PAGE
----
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Researchers find out what really drives Li-ion battery decay

Tesla Series S – dashboard. (Reference image by Wesley Fryer, Flickr).

Researchers at the US Department of Energy’s SLAC National Accelerator Laboratory, Purdue University, Virginia Tech, and the European Synchrotron Radiation Facility have discovered that the factors behind lithium-ion battery decay change over time.

In a paper published in the journal Science, the group explains that early on, decay seems to be driven by the properties of individual electrode particles, but after several dozen charging cycles, it’s how those particles are put together that matters more.

“The fundamental building blocks are these particles that make up the battery electrode, but when you zoom out, these particles interact with each other,” Yijin Liu, senior author of the paper, said in a media statement. Therefore, “if you want to build a better battery, you need to look at how to put the particles together.”

With that goal in mind, Liu and colleagues decided to not just look at individual particles but also at the ways they work together to prolong – or degrade – battery life. 

“Battery particles are like people – we all start out going our own way,” Keije Zhao, co-senior author of the study said. “But eventually we encounter other people and we end up in groups, going in the same direction. To understand peak efficiency, we need to study both the individual behaviour of particles and how those particles behave in groups.”

Using X-rays to look deeper

To explore this idea further, the scientists used X-ray tomography to reconstruct three-dimensional pictures of the cathodes after they had gone through either 10 or 50 charging cycles. They cut up those 3D pictures into a series of 2D slices and used computer vision methods to identify particles.

They were then able to identify more than 2,000 individual particles, for which they calculated not only individual particle features such as size, shape and surface roughness but also more global traits, such as how often particles came into direct contact with each other and how varied the particles’ shapes were.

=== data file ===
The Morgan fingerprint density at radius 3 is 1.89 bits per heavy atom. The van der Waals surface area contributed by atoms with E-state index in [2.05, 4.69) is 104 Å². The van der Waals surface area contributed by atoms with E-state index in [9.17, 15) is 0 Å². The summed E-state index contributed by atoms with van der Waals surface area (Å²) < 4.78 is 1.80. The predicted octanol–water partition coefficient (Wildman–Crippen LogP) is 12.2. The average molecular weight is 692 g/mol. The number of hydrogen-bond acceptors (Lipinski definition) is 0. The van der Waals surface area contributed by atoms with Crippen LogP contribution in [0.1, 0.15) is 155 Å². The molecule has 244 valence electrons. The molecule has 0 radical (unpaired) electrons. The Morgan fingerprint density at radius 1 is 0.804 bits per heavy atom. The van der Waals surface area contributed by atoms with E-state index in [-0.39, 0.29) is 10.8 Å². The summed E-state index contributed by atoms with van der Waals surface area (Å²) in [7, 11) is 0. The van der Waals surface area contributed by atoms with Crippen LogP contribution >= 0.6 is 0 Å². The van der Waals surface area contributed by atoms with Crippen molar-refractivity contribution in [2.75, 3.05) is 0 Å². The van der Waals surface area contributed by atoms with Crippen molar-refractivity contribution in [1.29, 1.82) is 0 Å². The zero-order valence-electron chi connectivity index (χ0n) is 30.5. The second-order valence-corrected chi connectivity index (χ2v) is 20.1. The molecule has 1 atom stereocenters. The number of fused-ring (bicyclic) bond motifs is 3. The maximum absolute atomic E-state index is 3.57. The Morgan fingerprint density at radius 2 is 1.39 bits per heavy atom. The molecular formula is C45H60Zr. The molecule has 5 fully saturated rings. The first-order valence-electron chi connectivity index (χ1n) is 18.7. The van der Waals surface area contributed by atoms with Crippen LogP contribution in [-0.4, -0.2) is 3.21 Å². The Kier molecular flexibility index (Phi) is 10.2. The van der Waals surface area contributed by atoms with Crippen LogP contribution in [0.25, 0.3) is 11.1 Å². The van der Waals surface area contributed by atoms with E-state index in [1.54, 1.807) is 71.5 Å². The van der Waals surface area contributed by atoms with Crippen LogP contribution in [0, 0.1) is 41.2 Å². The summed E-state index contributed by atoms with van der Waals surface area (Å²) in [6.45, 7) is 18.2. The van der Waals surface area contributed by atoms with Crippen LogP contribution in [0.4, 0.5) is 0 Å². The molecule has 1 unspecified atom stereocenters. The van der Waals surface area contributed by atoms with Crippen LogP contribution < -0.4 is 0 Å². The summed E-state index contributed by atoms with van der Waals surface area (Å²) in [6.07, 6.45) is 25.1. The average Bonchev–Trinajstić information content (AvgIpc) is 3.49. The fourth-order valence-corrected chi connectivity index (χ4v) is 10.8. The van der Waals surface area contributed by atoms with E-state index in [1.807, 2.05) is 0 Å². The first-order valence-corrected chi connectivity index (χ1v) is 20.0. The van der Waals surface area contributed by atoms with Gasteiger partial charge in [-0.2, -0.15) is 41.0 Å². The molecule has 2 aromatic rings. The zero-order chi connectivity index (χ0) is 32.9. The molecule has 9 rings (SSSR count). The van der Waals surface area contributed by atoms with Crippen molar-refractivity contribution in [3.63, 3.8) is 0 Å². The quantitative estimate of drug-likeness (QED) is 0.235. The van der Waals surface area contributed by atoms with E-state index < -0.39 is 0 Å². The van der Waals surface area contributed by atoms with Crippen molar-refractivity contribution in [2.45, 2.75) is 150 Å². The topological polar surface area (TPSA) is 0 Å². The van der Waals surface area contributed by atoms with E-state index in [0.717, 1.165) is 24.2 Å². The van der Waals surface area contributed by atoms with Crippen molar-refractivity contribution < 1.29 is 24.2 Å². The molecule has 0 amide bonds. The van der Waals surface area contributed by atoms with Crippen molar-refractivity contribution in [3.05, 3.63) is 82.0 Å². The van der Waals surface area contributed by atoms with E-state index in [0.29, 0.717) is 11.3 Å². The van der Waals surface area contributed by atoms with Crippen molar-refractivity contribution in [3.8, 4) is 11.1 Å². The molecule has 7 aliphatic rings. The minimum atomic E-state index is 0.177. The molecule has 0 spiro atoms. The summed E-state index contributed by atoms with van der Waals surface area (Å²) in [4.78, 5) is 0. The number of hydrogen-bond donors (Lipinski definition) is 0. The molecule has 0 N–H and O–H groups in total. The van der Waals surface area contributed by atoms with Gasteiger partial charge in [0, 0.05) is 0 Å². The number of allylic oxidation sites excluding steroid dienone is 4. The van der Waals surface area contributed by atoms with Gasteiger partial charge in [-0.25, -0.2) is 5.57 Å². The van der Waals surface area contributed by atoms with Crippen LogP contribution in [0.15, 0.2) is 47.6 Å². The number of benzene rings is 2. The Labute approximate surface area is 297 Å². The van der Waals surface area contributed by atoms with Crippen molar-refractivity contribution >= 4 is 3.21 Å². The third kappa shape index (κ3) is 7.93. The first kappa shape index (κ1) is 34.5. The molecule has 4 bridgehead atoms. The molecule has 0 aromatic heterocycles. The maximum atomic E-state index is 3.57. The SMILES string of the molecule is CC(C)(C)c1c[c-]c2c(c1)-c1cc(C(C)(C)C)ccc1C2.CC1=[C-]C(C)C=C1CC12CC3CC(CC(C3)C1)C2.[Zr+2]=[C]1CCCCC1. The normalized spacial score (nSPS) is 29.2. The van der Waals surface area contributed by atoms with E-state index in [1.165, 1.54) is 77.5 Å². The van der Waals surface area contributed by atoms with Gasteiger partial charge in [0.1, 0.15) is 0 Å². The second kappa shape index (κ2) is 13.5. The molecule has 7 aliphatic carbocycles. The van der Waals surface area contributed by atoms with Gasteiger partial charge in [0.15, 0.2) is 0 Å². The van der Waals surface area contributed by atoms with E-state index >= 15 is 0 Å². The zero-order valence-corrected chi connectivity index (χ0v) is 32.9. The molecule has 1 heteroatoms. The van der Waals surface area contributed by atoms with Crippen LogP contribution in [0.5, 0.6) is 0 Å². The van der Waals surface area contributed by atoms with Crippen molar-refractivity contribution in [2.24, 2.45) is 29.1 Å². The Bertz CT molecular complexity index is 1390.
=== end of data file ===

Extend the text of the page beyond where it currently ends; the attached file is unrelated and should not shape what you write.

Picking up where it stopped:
Next, they looked at how each of those properties contributed to particles’ breakdown, and a pattern emerged. After 10 charging cycles, the biggest factors were individual particles’ properties, including how spherical the particles were and the ratio of particle volume to surface area. After 50 cycles, however, pair and group attributes – such as how far apart two particles were, how varied their shapes were and whether more elongated, football-shaped particles were oriented similarly – drove particle breakdown.

“It’s no longer just the particle itself. It’s particle-particle interactions that matter,” Liu said. 

In his view, this is important because it means manufacturers could develop techniques to control such properties. For example, they might be able to use magnetic or electric fields to align elongated particles with each other, which the new results suggest would result in longer battery life.

“This study really sheds light on how we can design and manufacture battery electrodes to obtain long cycle life for batteries,” co-author Feng Lin said. “We are excited to implement the understanding to next-generation, low-cost, fast-charging batteries.”

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